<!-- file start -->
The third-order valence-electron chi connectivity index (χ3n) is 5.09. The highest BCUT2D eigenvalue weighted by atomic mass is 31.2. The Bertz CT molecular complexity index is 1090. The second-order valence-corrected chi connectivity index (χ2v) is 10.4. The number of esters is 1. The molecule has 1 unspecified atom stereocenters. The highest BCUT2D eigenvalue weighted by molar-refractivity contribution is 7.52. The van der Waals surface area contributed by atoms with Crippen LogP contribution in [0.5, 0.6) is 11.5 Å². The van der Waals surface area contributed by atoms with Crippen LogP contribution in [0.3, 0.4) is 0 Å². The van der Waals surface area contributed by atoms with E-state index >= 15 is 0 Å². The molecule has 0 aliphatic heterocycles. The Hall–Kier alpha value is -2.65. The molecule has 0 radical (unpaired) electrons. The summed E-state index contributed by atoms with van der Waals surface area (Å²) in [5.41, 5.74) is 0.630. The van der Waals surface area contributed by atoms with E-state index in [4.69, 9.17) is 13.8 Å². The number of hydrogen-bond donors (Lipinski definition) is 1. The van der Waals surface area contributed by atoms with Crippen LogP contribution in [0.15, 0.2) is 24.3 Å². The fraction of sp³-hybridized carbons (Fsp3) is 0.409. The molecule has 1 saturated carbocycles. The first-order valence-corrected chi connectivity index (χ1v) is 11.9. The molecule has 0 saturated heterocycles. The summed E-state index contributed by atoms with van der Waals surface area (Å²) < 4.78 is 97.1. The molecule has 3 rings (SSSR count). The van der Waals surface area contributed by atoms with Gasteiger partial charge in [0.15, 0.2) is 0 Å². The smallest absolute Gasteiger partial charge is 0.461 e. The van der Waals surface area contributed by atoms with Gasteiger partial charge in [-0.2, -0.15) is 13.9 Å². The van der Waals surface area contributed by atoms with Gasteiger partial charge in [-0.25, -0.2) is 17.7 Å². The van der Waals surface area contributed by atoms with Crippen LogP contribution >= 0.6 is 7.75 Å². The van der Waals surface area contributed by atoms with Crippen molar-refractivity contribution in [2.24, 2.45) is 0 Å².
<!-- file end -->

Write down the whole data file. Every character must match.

The third-order valence-electron chi connectivity index (χ3n) is 5.09. The highest BCUT2D eigenvalue weighted by atomic mass is 31.2. The Bertz CT molecular complexity index is 1090. The second-order valence-corrected chi connectivity index (χ2v) is 10.4. The number of esters is 1. The molecule has 1 unspecified atom stereocenters. The highest BCUT2D eigenvalue weighted by molar-refractivity contribution is 7.52. The van der Waals surface area contributed by atoms with Crippen LogP contribution in [0.5, 0.6) is 11.5 Å². The van der Waals surface area contributed by atoms with Crippen LogP contribution in [0.3, 0.4) is 0 Å². The van der Waals surface area contributed by atoms with E-state index >= 15 is 0 Å². The molecule has 0 aliphatic heterocycles. The Hall–Kier alpha value is -2.65. The molecule has 0 radical (unpaired) electrons. The summed E-state index contributed by atoms with van der Waals surface area (Å²) in [5.41, 5.74) is 0.630. The van der Waals surface area contributed by atoms with E-state index in [4.69, 9.17) is 13.8 Å². The number of hydrogen-bond donors (Lipinski definition) is 1. The van der Waals surface area contributed by atoms with Crippen LogP contribution in [0.15, 0.2) is 24.3 Å². The fraction of sp³-hybridized carbons (Fsp3) is 0.409. The molecule has 1 saturated carbocycles. The first-order valence-corrected chi connectivity index (χ1v) is 11.9. The molecule has 0 saturated heterocycles. The summed E-state index contributed by atoms with van der Waals surface area (Å²) < 4.78 is 97.1. The molecule has 3 rings (SSSR count). The van der Waals surface area contributed by atoms with Gasteiger partial charge in [0.15, 0.2) is 0 Å². The smallest absolute Gasteiger partial charge is 0.461 e. The van der Waals surface area contributed by atoms with Gasteiger partial charge in [-0.2, -0.15) is 13.9 Å². The van der Waals surface area contributed by atoms with Gasteiger partial charge in [-0.25, -0.2) is 17.7 Å². The van der Waals surface area contributed by atoms with Crippen LogP contribution >= 0.6 is 7.75 Å². The van der Waals surface area contributed by atoms with Crippen molar-refractivity contribution in [2.24, 2.45) is 0 Å².